This is the fourth in a series of posts related to metadata edit events collected by the UNT Libraries from its digital library system from January 1, 2014 until December 31, 2014. The previous posts covered when, who, and what.
This post will start the discussion on the “how long” or duration of the dataset.
Libraries, archives, and museums have long discussed the cost of metadata creation and improvement projects, depending on the size, complexity and experience of the metadata creators, the costs associated with metadata generation, manipulation and improvement can vary drastically.
The amount of time that a person takes to create or edit a specific metadata record is often used in the calculations of what projects will cost to complete. At the UNT Libraries we have used $3.00 per descriptive record as our metadata costs for projects, and based on the level of metadata created, workflows use, and the system we’ve developed for metadata creation, this number seems to do a good job of covering our metadata creation costs. It will be interesting to get a sense of how much time was spent editing metadata records over the past year and also plotting that to collections, type, formats and partners. This will involve a bit of investigation of the dataset before we get to those numbers though.
Here is a quick warning about the rest of the post, for me I’m stepping out into deeper water for me with the analysis I’m going to be doing with our 94,222 edit events. From what I can tell from my research is that there are many ways to go about some of this and I’m not at all claiming that I have the best or even a good approach. But it has been fun so far.
The reason we wanted to capture event data when we created our Metadata Edit Event Service was to get a better idea of how much time our users were spending on the task of editing metadata records.
This is accomplished by adding a log value into the system with a timestamp, identifier, and username when a record is opened, and when the record is published back into the system the original log time is subtracted from the published time which results in the number of seconds that were taken for the metadata event. (a side note, this is also the basis for our record locking mechanism so that two users don’t try and edit the same record at the same time)
There are of course a number of issues with this model that we noticed, first what if the users opens a record and forgets about it and goes to lunch then comes back and publishes the record. What happens if they open a record and then close it, what happens to that previous log event, is it used the next time? What happens if a user opens multiple records at once in different tabs, if they aren’t using the other tabs immediately they are adding time without really “editing” the records. What if a user makes use of a browser automation tool like Selenium, won’t that skew your data?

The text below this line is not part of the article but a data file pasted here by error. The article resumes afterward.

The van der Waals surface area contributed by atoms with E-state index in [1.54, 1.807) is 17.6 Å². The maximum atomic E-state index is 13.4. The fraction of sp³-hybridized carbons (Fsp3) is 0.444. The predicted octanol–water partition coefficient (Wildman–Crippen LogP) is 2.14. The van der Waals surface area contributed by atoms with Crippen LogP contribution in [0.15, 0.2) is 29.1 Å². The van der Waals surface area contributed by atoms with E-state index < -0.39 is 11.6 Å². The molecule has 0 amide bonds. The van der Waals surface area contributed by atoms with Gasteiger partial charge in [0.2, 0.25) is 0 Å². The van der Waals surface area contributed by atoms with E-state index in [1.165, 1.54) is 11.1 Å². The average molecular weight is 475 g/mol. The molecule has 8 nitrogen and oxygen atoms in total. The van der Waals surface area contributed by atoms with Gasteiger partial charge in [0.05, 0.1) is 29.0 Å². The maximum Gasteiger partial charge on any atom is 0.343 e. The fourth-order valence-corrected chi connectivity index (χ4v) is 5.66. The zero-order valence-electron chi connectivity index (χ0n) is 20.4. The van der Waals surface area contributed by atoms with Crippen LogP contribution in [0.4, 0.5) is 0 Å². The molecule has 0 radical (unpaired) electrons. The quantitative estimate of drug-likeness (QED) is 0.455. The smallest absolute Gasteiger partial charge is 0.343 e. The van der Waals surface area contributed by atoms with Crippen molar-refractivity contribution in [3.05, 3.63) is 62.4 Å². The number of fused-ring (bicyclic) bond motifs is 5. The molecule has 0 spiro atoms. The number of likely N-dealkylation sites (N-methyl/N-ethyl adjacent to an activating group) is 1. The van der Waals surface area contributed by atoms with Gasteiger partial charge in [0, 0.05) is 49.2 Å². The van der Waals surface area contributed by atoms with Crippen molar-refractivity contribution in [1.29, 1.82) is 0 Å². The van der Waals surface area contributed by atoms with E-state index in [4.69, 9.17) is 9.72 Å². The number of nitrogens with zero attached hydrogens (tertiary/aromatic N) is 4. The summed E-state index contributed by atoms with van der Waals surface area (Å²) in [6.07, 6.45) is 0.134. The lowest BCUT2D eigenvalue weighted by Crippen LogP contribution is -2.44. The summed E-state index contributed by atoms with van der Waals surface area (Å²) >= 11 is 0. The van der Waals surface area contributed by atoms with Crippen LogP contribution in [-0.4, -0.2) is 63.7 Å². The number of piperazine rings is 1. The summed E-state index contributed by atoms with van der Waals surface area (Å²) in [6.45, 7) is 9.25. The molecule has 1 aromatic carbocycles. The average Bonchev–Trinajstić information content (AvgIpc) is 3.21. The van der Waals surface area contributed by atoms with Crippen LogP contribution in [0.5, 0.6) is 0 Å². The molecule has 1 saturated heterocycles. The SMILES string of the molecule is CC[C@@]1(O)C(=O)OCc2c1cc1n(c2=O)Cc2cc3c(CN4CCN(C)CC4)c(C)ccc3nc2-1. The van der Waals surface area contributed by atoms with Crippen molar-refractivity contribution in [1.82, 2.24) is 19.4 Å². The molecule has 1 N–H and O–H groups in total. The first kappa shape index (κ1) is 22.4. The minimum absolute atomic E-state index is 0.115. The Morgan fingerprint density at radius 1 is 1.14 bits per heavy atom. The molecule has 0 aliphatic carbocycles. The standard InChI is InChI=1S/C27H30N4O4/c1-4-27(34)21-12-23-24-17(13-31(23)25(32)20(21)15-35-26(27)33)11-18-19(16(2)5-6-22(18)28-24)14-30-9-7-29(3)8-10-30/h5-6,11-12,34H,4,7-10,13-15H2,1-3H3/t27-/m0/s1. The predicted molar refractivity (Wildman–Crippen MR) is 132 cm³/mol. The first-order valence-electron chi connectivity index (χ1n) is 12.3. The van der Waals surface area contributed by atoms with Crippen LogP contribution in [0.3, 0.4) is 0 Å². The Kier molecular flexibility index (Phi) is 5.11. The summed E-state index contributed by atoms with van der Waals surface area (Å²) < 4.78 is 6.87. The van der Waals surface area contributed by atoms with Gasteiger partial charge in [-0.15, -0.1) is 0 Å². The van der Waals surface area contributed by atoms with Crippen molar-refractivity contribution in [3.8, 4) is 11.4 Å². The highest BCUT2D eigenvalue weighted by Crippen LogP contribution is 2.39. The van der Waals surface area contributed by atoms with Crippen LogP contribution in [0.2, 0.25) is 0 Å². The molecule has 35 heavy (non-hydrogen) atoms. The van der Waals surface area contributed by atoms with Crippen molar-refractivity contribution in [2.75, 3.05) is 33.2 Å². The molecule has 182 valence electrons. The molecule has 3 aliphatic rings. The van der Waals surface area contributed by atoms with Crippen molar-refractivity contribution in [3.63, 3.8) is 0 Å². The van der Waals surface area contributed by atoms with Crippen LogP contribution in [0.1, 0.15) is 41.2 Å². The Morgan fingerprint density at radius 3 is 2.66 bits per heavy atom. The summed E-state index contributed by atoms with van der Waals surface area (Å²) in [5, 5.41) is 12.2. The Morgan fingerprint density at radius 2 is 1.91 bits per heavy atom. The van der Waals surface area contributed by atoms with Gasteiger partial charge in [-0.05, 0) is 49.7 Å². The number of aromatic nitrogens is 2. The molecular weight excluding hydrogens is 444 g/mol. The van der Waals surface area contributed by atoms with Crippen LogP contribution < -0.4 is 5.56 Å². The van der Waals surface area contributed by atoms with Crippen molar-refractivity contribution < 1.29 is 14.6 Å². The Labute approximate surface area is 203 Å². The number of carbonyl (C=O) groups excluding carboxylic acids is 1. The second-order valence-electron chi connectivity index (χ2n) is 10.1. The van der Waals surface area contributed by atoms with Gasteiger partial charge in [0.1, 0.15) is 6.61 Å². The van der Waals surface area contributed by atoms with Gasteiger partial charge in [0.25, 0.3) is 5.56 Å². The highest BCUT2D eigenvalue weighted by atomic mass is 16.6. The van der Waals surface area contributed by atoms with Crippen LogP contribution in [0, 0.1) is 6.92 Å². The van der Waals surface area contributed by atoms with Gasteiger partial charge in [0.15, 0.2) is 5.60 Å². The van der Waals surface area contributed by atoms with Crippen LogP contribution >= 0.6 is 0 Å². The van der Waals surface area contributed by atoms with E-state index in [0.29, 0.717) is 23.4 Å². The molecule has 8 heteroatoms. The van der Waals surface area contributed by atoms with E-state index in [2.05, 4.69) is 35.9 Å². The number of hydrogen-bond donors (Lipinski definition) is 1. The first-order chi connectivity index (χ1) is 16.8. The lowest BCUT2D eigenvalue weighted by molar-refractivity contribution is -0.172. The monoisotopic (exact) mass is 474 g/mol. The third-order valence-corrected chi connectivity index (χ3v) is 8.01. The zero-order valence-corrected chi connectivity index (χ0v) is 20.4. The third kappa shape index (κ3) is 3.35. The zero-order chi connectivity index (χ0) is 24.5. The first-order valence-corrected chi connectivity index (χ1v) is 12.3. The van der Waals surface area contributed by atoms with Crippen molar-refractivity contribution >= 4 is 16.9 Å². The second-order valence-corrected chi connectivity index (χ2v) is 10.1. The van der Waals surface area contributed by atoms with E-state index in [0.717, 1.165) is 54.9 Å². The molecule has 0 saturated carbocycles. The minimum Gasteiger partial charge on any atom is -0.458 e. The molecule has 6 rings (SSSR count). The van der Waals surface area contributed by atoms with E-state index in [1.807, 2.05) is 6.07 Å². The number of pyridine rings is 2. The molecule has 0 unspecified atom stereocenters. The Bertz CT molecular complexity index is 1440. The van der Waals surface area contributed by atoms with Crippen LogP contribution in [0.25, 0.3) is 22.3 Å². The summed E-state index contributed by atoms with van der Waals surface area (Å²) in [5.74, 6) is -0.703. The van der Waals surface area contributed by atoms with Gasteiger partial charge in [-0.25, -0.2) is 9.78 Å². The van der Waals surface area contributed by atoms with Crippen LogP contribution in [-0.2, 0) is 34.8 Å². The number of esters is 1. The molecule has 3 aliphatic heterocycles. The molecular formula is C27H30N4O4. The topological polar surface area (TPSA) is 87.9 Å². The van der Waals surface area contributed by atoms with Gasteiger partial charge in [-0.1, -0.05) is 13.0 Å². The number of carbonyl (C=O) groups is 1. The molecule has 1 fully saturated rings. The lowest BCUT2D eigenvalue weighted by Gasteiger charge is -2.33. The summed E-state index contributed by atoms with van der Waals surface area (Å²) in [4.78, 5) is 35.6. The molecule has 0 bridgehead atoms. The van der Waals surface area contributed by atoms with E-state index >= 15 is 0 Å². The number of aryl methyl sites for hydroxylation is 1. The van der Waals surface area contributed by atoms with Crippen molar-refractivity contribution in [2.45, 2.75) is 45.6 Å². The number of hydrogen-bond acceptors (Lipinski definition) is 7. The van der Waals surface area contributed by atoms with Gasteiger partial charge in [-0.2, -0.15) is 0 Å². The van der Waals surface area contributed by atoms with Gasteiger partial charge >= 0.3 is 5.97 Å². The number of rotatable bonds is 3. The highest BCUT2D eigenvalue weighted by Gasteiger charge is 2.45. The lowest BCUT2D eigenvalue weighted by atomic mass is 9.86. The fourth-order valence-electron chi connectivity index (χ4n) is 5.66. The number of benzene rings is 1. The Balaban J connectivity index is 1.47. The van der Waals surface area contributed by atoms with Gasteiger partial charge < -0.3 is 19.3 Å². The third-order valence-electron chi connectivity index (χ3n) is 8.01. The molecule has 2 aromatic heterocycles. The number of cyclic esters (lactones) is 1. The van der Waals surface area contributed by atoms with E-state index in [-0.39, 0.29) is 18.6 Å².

The answer to many of these questions is “yep that happens” and how we deal with them in the data is something that I’m trying to figure out, I’ll walk you through what I’m doing so far to see if it makes sense.
Looking at the Data
As a reminder, there are 94,222 edit events in the dataset. The first thing I wanted to take a look at is how they group into buckets based on hours. I took the durations and divided them by 3600 with floor division so i should get buckets of 0,1,2,3,4,….and so on.
Below is a table of these values.
And then a pretty graph of that same data.
What is very obvious about this table and graph is that the vast majority with 93,378 (99%) of the edit events taking under one hour to finish. We already see some outliers with 119 hours (almost an entire work week.. that’s one tough record) on the top end of event duration list.
While I’m not going to get into it with this post, it would be interesting to see if there are any patterns to find in the 844 records that took longer than an hour to create. What percentage of that users records took over an hour, do they come from similar collections, types, formats, or partners? Something for later I guess.
Next I wanted to look at the edit events that took less than an hour to complete, where do they sit if I put them in buckets based on 60 seconds. Filtering out the events that took more than an hour to complete leaves me 93,378 events. Below is the graph of these edit events.
You can see a dramatic curve for the edit events as the number of minutes goes up.
I was interested to see where the 80/20 split for this dataset would be and it appears to be right about six minutes. There are 17,397 (19%) events occurring from 7-60 minutes and 75,981 (81%) events from 0-6 minutes in length.
Diving into the dataset one more time I wanted to look at the 35,935 events that happened in less than a minute. Editing a record in under a minute for me takes a few different paths. First you could be editing a simple field like changing a language code or a resource type, second you could be just “looking” at a record and instead of closing the record you hit “publish” again. You might also be switching a record from the hidden state to the unhidden state (or vice versa), finally you might be using a browser automation tool to automate your edits. Let’s see if we can spot any of these actions when we look at the data.
By just looking at the data above it is hard to say which of the kinds of events mentioned above map to different parts of the curve. I think when we start to look at individual users and collections some of this information might make a little more sense.
This is going to wrap up this post, in the next post I’m hoping to define the cutoff that will designate “outliers” from data that we want to use for the calculation of average times for metadata creation and then see how that looks for our various users in the system.
As always feel free to contact me via Twitter if you have questions or comments.